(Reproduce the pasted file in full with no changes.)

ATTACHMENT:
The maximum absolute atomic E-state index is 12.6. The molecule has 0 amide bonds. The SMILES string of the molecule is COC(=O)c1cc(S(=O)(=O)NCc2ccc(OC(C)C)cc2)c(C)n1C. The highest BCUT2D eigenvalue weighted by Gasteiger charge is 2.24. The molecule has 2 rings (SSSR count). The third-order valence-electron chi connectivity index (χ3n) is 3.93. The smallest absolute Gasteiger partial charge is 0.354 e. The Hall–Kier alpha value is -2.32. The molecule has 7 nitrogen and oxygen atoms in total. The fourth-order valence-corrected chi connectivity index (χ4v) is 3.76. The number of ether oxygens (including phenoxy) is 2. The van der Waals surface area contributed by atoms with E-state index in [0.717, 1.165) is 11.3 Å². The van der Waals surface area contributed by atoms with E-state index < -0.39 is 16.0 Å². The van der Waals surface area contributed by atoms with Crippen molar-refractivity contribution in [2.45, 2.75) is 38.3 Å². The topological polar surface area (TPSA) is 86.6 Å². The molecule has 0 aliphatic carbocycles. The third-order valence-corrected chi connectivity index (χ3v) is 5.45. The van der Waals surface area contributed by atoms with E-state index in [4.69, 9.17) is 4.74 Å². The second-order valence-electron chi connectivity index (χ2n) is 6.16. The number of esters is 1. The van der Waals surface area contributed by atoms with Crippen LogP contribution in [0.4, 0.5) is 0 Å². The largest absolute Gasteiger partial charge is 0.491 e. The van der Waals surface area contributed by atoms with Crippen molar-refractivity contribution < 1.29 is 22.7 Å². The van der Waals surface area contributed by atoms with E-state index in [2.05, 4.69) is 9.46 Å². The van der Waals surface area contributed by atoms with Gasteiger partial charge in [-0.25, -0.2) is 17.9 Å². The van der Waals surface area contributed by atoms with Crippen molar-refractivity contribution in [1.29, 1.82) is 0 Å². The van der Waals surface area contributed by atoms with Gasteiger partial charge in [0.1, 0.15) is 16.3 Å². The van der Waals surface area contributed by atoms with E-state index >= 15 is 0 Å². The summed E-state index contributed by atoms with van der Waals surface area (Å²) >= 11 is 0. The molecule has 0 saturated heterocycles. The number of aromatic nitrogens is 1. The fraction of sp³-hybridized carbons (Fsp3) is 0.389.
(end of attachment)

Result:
The maximum absolute atomic E-state index is 12.6. The molecule has 0 amide bonds. The SMILES string of the molecule is COC(=O)c1cc(S(=O)(=O)NCc2ccc(OC(C)C)cc2)c(C)n1C. The highest BCUT2D eigenvalue weighted by Gasteiger charge is 2.24. The molecule has 2 rings (SSSR count). The third-order valence-electron chi connectivity index (χ3n) is 3.93. The smallest absolute Gasteiger partial charge is 0.354 e. The Hall–Kier alpha value is -2.32. The molecule has 7 nitrogen and oxygen atoms in total. The fourth-order valence-corrected chi connectivity index (χ4v) is 3.76. The number of ether oxygens (including phenoxy) is 2. The van der Waals surface area contributed by atoms with E-state index in [0.717, 1.165) is 11.3 Å². The van der Waals surface area contributed by atoms with E-state index < -0.39 is 16.0 Å². The van der Waals surface area contributed by atoms with Crippen molar-refractivity contribution in [2.45, 2.75) is 38.3 Å². The topological polar surface area (TPSA) is 86.6 Å². The molecule has 0 aliphatic carbocycles. The third-order valence-corrected chi connectivity index (χ3v) is 5.45. The van der Waals surface area contributed by atoms with E-state index in [4.69, 9.17) is 4.74 Å². The second-order valence-electron chi connectivity index (χ2n) is 6.16. The number of esters is 1. The van der Waals surface area contributed by atoms with Crippen LogP contribution in [0.4, 0.5) is 0 Å². The largest absolute Gasteiger partial charge is 0.491 e. The van der Waals surface area contributed by atoms with Crippen molar-refractivity contribution < 1.29 is 22.7 Å². The van der Waals surface area contributed by atoms with E-state index in [2.05, 4.69) is 9.46 Å². The van der Waals surface area contributed by atoms with Gasteiger partial charge in [-0.25, -0.2) is 17.9 Å². The van der Waals surface area contributed by atoms with Crippen molar-refractivity contribution in [1.29, 1.82) is 0 Å². The van der Waals surface area contributed by atoms with Gasteiger partial charge in [0.1, 0.15) is 16.3 Å². The van der Waals surface area contributed by atoms with E-state index >= 15 is 0 Å². The summed E-state index contributed by atoms with van der Waals surface area (Å²) >= 11 is 0. The molecule has 0 saturated heterocycles. The number of aromatic nitrogens is 1. The fraction of sp³-hybridized carbons (Fsp3) is 0.389.